During the past ten years several large rockfall events occurred along important transportation corridors where millions of people travel every year (Switzerland: Gotthard motorway and railway; Canada: Sea to sky highway between Vancouver and Whistler). These events show that there is still a lack of knowledge concerning the detection of potential rockfalls, making mountain residential settlements and roads highly risky. It is necessary to understand the main factors that destabilize rocky outcrops even if inventories are lacking and if no clear morphological evidences of rockfall activity are observed. In order to increase the possibilities of forecasting potential future landslides, it is crucial to understand the evolution of rock slope stability. Defining the areas theoretically most prone to rockfalls can be particularly useful to simulate trajectory profiles and to generate hazard maps, which are the basis for land use planning in mountainous regions. The most important questions to address in order to assess rockfall hazard are:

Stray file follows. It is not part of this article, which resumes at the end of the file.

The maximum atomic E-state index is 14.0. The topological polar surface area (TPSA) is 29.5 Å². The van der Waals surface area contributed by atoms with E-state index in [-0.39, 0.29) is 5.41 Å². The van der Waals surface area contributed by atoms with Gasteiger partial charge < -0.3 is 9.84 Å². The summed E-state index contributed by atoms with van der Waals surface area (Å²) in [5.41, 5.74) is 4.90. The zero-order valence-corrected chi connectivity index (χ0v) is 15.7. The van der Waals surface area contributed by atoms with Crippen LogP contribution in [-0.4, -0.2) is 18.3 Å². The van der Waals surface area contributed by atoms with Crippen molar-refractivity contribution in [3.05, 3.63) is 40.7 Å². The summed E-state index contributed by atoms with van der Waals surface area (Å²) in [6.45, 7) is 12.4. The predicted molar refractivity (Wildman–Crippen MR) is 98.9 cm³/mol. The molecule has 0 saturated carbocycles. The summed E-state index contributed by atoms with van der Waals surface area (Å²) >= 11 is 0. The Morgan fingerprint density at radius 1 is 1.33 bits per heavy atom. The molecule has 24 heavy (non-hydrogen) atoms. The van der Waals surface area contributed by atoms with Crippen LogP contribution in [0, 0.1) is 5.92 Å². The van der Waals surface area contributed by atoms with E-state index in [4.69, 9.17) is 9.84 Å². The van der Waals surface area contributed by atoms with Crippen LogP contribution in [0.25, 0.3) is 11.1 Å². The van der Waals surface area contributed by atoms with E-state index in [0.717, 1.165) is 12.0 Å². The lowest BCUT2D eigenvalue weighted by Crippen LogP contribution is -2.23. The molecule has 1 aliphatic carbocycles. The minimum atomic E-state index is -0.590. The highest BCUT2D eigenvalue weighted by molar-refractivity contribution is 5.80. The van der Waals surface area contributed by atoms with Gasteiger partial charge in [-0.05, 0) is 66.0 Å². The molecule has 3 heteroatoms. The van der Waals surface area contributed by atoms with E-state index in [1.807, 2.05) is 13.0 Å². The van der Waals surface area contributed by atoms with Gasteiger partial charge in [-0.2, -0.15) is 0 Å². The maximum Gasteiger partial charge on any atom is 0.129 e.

• Where are the most probable sources for future rockfalls located?
  • What are the frequencies of occurrence of these rockfalls?